There is no way any of that is necessary to run a few trains per day through to Long Island, which is what is being explored. Even your suggestion of hourly service would not drive construction demands after the third track - this would just take up one of the added slots generated by the third track during the peak hours. Also, the Inner Montauk does not connect to the East River Tunnels.
  by njtmnrrbuff
 
Before any Amtrak trains head to Long Island if that even happens, I think there are more important projects that should happen. I would love to see sidings added to the Montauk Line east of Sayville as well as some sort of speed increase on the Main Line east of Ronkonkoma, maybe somewhere between 60 and 70. Running Amtrak to Greenport wouldn't be practical. In fact, I am rather surprised that year round weekend service was restored east of Ronkonkoma given the fact that the trains crawl. The Hampton Jitney runs a better business not only on the North Fork but on Eastern Long Island in general, especially during the off season. When the traffic is horrible, especially heading to the South Fork, then the train wins. It's still better for the MTA to call the shots. A few months ago, there was a study to add third rail to the Central Branch which isn't a bad idea at all.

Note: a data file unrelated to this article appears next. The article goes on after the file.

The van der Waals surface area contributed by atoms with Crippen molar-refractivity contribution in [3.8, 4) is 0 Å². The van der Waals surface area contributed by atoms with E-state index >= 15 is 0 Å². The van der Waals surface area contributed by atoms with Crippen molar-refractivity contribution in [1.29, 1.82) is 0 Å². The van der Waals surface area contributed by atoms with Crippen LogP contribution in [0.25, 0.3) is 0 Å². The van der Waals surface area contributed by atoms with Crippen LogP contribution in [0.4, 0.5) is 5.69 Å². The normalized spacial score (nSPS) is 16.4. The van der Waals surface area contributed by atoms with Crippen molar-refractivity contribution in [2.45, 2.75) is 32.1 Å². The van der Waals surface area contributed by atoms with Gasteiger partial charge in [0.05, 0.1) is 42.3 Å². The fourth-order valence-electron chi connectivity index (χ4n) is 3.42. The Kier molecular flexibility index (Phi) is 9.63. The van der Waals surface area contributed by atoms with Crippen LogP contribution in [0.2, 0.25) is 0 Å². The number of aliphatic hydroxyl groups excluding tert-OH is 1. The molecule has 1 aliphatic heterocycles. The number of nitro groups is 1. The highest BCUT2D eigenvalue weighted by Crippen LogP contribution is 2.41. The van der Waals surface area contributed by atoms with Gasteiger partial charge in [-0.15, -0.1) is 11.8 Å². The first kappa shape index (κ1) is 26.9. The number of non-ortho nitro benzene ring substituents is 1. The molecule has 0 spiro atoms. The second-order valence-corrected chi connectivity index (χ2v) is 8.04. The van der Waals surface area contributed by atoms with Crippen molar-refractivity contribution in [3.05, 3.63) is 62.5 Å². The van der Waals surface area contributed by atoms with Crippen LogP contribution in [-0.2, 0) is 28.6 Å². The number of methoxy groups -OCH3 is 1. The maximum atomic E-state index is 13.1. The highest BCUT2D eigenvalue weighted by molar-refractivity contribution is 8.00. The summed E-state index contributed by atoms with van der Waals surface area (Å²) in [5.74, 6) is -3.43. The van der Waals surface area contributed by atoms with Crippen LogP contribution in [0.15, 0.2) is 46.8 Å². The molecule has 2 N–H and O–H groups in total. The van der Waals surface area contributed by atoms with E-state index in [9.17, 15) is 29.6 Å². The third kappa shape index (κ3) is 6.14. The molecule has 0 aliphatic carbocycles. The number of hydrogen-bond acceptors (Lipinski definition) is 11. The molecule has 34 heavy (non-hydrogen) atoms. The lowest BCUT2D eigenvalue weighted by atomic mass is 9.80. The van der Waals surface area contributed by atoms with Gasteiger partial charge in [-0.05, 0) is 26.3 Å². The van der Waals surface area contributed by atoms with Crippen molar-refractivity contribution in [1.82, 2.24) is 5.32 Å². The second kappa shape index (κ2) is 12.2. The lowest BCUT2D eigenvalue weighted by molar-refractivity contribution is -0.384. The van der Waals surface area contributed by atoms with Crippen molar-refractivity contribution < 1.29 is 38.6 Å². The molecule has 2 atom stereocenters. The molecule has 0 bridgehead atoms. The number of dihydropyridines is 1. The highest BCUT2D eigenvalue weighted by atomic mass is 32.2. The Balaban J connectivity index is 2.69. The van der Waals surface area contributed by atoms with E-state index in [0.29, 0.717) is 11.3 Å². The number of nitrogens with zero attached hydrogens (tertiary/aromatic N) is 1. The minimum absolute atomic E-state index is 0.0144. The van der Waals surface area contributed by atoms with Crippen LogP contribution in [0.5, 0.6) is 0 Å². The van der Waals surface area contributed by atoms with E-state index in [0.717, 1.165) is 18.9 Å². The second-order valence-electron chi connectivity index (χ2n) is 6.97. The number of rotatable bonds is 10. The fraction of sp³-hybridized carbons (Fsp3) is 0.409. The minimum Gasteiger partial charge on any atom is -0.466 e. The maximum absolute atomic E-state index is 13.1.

by Backshophoss
 
Both New Haven and PRR swapped motors at NY Penn,as did LIRR swapped DD-1's on trains headed to Montauk with Pulman parlors back in the day
Amtrak Had done power swaps at NY Penn for the Adirondack when it was extended to DC,P-32/'AEM-7.

LIRR normally "brackets" any loco hauled trains with a DM-30 on each end to "jump" the long gaps thru the puzzle switches
Due to the limit of 6 cars max on the DE/DM HEP inverters,the LIRR "Cannonball" is 2 six car sets coupled together.
  by Arlington
 
Please review the relative trip making on the branches and never suggest Amtrak service beyond
Huntington-Farmingdale-Babylon again. We must not have the NEC sent out to the wildnerness to die.
http://web.mta.info/mta/planning/data/2 ... 232016.pdf" onclick="window.open(this.href);return false;